Statler shrugged and indicated a large barn further down the road, on the opposite side of the paddock. “If you must know, it’s over there. I’m warning you, though, he’s not normal, that one.”
“Neither am I,” Marty said calmly. “As long as he does good work, I don’t care.”
Statler shrugged again. “I ain’t your papa. And I do suppose he does well enough at his job. It’s what he does in his spare time that worries the rest of us.”
Marty laughed. “Okay, now I have to see what this guy’s all about. Let’s go, gang.” He headed down the street, leading his new horse. Alice, Victor, and their steeds followed.
The door to the blacksmith shop was ajar – Marty took the opportunity to peer inside after they tied the horses to the nearby rail. It looked normal enough from this vantage point – he could see smithing supplies, and the forge nearby. But as he turned his head, he saw a very large, very odd-looking machine pressed up against the left wall. He lifted an eyebrow, feeling a rush of curiosity. What was that and what did it do? Only one way to find out, he thought, and knocked.
There was a crash from inside. “Damn it!” a voice yelled. “Knocked over the entire – come on in, I’ll be with you in a second!”
Marty promptly opened the door, wanting to find out what had happened. Behind him, Victor and Alice exchanged a brief look before following.
There was an elderly man on the floor of the shop as they entered, gathering up what looked to be logs wrapped in different colored twine. He grumbled to himself as he loaded them onto a little rack. “I just had to walk into that damn thing. Lucky I didn’t break a toe – or my entire foot – on top of everything. . . .” He picked up the last of them, then looked up. “Hello, folks. Sorry about that – crashed into the storage rack, and. . . .” He let the sentence trail off, waving his hand to indicate the previous mess. He got to his feet, setting the final logs on the rack and dusting off his pants. “What can I do for you three?”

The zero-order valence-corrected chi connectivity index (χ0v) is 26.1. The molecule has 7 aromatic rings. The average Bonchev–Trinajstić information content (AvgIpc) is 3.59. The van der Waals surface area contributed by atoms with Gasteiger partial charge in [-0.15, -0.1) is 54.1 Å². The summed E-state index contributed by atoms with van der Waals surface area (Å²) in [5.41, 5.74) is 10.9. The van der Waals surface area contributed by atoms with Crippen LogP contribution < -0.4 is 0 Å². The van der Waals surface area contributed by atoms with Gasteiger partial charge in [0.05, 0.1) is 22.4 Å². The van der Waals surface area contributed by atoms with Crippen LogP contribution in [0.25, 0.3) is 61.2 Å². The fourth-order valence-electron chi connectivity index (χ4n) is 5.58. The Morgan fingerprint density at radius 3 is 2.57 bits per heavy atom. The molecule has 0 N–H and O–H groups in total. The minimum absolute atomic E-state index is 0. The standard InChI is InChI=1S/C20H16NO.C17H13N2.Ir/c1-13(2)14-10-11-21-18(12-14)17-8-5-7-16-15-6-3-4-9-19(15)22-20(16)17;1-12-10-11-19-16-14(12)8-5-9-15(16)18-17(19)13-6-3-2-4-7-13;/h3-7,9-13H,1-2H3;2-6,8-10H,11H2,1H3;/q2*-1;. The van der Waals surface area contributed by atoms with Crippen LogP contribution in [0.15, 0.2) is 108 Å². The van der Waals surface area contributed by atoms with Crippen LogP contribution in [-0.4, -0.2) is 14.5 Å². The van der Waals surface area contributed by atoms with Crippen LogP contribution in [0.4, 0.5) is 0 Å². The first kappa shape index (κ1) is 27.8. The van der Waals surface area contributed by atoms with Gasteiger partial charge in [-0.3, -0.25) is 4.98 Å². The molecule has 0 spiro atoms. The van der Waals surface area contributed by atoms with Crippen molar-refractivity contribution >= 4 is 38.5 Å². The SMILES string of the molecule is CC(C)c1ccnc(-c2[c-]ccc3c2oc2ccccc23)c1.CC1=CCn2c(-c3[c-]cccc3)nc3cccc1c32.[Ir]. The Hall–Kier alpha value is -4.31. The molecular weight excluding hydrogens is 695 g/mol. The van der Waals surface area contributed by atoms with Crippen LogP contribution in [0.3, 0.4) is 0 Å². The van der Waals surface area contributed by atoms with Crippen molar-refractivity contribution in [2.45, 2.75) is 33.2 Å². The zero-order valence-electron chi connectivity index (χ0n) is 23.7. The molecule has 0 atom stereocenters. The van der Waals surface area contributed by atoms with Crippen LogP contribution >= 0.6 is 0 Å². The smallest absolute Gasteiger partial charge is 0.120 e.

Marty looked the guy up and down. The man was – maybe as tall as Victor; it was hard to say as he seemed to walk around somewhat hunched over. He had big brown eyes, and a wild shock of longish white hair. Maybe he was the smith’s father or uncle. “We’ve got horses that need shoes,” he said, getting straight to the point. “Can you get the blacksmith for us?”
The man smirked a little. “I am the blacksmith.”
Marty blinked. “What?” This man was – but he couldn’t be the blacksmith! What kind of blacksmith had white hair? Weren’t you supposed to retire when your hair started turning that color?
“Forgive me for saying so, but you seem a little old to do smithing work,” Victor said, giving voice to Marty’s confused thoughts.
“That’s what everyone says,” the man replied, rolling his eyes. “Do I really look like I can’t handle it?”
The group looked him over again. Marty had to admit, the guy looked far from frail – in fact, he looked to be in pretty good shape for his age. And his face, while definitely having some lines on it, didn’t look that bad. Marty would have guessed him in his late forties if it wasn’t for the hair. “Well, maybe you can,” he admitted.
“How long have you been doing the work?” Alice asked, folding her hands in front of her.
“Three years, seven months, two weeks and five days, approximately,” the man replied. He gave a half bow. “Dr. Emmett L. Brown, at your service.”
“Doctor?” Victor repeated, one eyebrow arching in surprise. “Do you serve as the town physician as well? Mr. Statler didn’t mention anything like that.”
Dr. Brown chuckled. “No – my doctorate’s in science, not medicine. In addition to the smithing work, I’m a part-time inventor.” He smiled at them. “I take it you’re not from around here?”
“Not me and Victor,” Marty said. “Alice here lives nearby, though.”
Dr. Brown took another look at her. “I take it you’re the famous Red Riding Hood,” he noted. “I’ve heard a lot about you. Though the most I’ve seen of you before now is brief glimpses in the town square on occasion.”
“I’ve never had need of a horse before,” Alice replied. “Dr. Emmett Brown. . . . I think I’ve heard a rumor or two about you as well. People say you’re madder than I allegedly am.”